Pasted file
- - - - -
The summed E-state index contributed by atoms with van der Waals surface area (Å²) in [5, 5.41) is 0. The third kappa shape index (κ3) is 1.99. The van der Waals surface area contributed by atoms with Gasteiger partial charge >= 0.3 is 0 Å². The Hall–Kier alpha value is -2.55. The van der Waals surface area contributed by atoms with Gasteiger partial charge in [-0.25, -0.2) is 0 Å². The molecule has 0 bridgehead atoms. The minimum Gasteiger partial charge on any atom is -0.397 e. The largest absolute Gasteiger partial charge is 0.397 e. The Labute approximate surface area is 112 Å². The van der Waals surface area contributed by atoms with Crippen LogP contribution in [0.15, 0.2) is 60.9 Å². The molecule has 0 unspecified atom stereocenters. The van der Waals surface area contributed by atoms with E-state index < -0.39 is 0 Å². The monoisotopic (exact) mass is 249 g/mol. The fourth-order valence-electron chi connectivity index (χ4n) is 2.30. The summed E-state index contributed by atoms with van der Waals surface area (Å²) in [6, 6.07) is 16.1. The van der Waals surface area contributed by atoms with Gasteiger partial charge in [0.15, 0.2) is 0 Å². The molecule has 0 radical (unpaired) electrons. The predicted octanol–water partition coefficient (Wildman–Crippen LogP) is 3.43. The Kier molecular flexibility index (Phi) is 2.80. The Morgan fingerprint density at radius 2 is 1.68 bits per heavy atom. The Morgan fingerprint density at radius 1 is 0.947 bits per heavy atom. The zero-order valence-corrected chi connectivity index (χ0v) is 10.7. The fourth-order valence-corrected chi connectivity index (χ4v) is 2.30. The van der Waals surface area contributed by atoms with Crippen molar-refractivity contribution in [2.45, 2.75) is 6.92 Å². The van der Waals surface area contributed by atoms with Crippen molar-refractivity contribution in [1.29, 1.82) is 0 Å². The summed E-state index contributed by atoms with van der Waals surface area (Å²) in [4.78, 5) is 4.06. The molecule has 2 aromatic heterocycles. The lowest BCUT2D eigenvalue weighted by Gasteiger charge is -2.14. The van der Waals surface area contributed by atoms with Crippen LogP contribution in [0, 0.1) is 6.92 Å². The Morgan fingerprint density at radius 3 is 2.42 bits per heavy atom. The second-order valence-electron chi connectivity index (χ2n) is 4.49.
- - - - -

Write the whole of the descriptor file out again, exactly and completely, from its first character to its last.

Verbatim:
The summed E-state index contributed by atoms with van der Waals surface area (Å²) in [5, 5.41) is 0. The third kappa shape index (κ3) is 1.99. The van der Waals surface area contributed by atoms with Gasteiger partial charge >= 0.3 is 0 Å². The Hall–Kier alpha value is -2.55. The van der Waals surface area contributed by atoms with Gasteiger partial charge in [-0.25, -0.2) is 0 Å². The molecule has 0 bridgehead atoms. The minimum Gasteiger partial charge on any atom is -0.397 e. The largest absolute Gasteiger partial charge is 0.397 e. The Labute approximate surface area is 112 Å². The van der Waals surface area contributed by atoms with Crippen LogP contribution in [0.15, 0.2) is 60.9 Å². The molecule has 0 unspecified atom stereocenters. The van der Waals surface area contributed by atoms with E-state index < -0.39 is 0 Å². The monoisotopic (exact) mass is 249 g/mol. The fourth-order valence-electron chi connectivity index (χ4n) is 2.30. The summed E-state index contributed by atoms with van der Waals surface area (Å²) in [6, 6.07) is 16.1. The van der Waals surface area contributed by atoms with Gasteiger partial charge in [0.15, 0.2) is 0 Å². The molecule has 0 radical (unpaired) electrons. The predicted octanol–water partition coefficient (Wildman–Crippen LogP) is 3.43. The Kier molecular flexibility index (Phi) is 2.80. The Morgan fingerprint density at radius 2 is 1.68 bits per heavy atom. The Morgan fingerprint density at radius 1 is 0.947 bits per heavy atom. The zero-order valence-corrected chi connectivity index (χ0v) is 10.7. The fourth-order valence-corrected chi connectivity index (χ4v) is 2.30. The van der Waals surface area contributed by atoms with Crippen molar-refractivity contribution in [2.45, 2.75) is 6.92 Å². The van der Waals surface area contributed by atoms with Crippen molar-refractivity contribution in [1.29, 1.82) is 0 Å². The summed E-state index contributed by atoms with van der Waals surface area (Å²) in [4.78, 5) is 4.06. The molecule has 2 aromatic heterocycles. The lowest BCUT2D eigenvalue weighted by Gasteiger charge is -2.14. The van der Waals surface area contributed by atoms with Crippen LogP contribution in [0, 0.1) is 6.92 Å². The Morgan fingerprint density at radius 3 is 2.42 bits per heavy atom. The second-order valence-electron chi connectivity index (χ2n) is 4.49.